Around November 2014, the Southern Region of the FAA implemented a Pilot Program aimed at improving RVSM application processing. The program was implemented under the oversight of the Orlando, FL CMO (Certificate Management Office) and affected two FSDO’s (Flight Standards District Office) Tampa, FL or Birmingham, AL. The program allows an RVSM Application to be sent electronically to a Data Input individual. Once entered into the database a Avionics Inspector, (from Orlando CMO) working from his home in Pensacola, FL to address the Avionics portion, an Airworthiness Inspector to review the and approve the maintenance program and an Operations Inspector, (both of which are based in other locations throughout the Southern Region of the FAA) to address their particular portions. On the surface I was excited however, this has quickly changed with the Applications we have submitted. Now I must admit, if the program was fully implemented I would strongly consider filing a formal complaint under the authority of 14 CFR Part 13.5.
Let me explain. Due to the cyber attacks against the FAA recently, transmission of electronic application’s and the associated required attachments are limited to a maximum 5MB. This means that to submit a full application may take 5 to 15 emails to ensure you submit all of the required data. A bit time consuming but I must admit, much more timely then submitting paper copies. My real issue comes from the very same problems we have been experiencing lately. Inspector’s demanding changes or additions outside the guidance material. For example, the maintenance program submitted by our organization includes the textual description of the RVSM Critical Region as required by the guidance material. The Avionics Inspector would not accept the submission unless it also included a graphical picture of the RVSM Critical Region. Obviously, clearly outside the guidance material and only his opinion that it was needed. Opinions have been addressed within FAA Order 8900.1, Volume 1, which is clear. FAA Inspectors are not allowed to have an opinion other then the issue of compliance in accordance with the regulations and guidance material. The next problem under this program was even more frustrating. After leaving several messages at the Orlando CMO, I finally spoke to the Assistant manager and was informed that the Orlando CMO Supervisor was actually based in Birmingham. Again, leaving multiple messages for him has yet to return any phone calls or answers. I guess he is too busy as well, a pretty standard answer from the FAA lately and oh, by the way, also addressed within the 8900.1, Volume 1, which states the workload and staffing levels of the FAA are not the problem of its customers, (formerly stakeholders) and therefore should not affect the approval process but it obviously does.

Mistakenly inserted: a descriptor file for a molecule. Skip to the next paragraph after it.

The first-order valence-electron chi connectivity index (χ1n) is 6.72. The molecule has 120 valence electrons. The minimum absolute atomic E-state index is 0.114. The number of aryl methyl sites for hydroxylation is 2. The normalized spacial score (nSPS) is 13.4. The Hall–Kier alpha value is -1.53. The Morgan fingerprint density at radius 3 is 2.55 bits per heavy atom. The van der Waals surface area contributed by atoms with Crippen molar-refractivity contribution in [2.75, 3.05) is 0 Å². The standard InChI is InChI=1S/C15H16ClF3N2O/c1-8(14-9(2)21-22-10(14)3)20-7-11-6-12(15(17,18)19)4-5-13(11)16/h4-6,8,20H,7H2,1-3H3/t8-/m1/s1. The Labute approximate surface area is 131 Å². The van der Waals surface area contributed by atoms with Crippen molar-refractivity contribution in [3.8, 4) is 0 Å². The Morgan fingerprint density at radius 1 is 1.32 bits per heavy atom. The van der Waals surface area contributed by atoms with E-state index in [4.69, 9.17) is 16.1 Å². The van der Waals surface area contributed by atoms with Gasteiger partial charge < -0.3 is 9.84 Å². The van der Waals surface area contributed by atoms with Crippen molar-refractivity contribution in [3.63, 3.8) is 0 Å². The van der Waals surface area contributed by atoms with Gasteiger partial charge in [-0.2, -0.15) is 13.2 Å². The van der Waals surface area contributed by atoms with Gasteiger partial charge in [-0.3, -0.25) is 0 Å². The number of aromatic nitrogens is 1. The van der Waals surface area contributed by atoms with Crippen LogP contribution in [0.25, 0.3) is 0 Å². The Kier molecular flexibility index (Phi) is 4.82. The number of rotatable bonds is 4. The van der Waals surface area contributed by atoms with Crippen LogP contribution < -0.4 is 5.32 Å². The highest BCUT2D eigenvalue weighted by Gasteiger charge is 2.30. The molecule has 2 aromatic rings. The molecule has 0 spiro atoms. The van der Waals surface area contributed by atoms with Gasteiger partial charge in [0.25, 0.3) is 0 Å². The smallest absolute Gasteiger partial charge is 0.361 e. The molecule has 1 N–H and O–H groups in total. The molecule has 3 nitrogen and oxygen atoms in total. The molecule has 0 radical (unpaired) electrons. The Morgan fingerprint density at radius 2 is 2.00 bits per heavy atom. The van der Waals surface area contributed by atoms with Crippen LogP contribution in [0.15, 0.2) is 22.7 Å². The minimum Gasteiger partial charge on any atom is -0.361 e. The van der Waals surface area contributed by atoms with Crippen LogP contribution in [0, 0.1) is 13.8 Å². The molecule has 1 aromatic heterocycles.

Once again, a great idea, mis-managed and fouled up by the government agency do to a lack of accountability and management. Recently the FAA issued a Notice of Proposed Rule Making, (NPRM) removing the requirement of the FAA to approve RVSM Maintenance Programs. Again, I agree with this since the maintenance programs have already been reviewed and accepted by the Aircraft Certification Office, but at least we have a formal structure that when not followed by the FAA we have a little weight to deal with known as CSI and formal complaint 13.5 procedures. What happens when we reduce the structured review process with inspectors who can’t even follow the guidance they have already?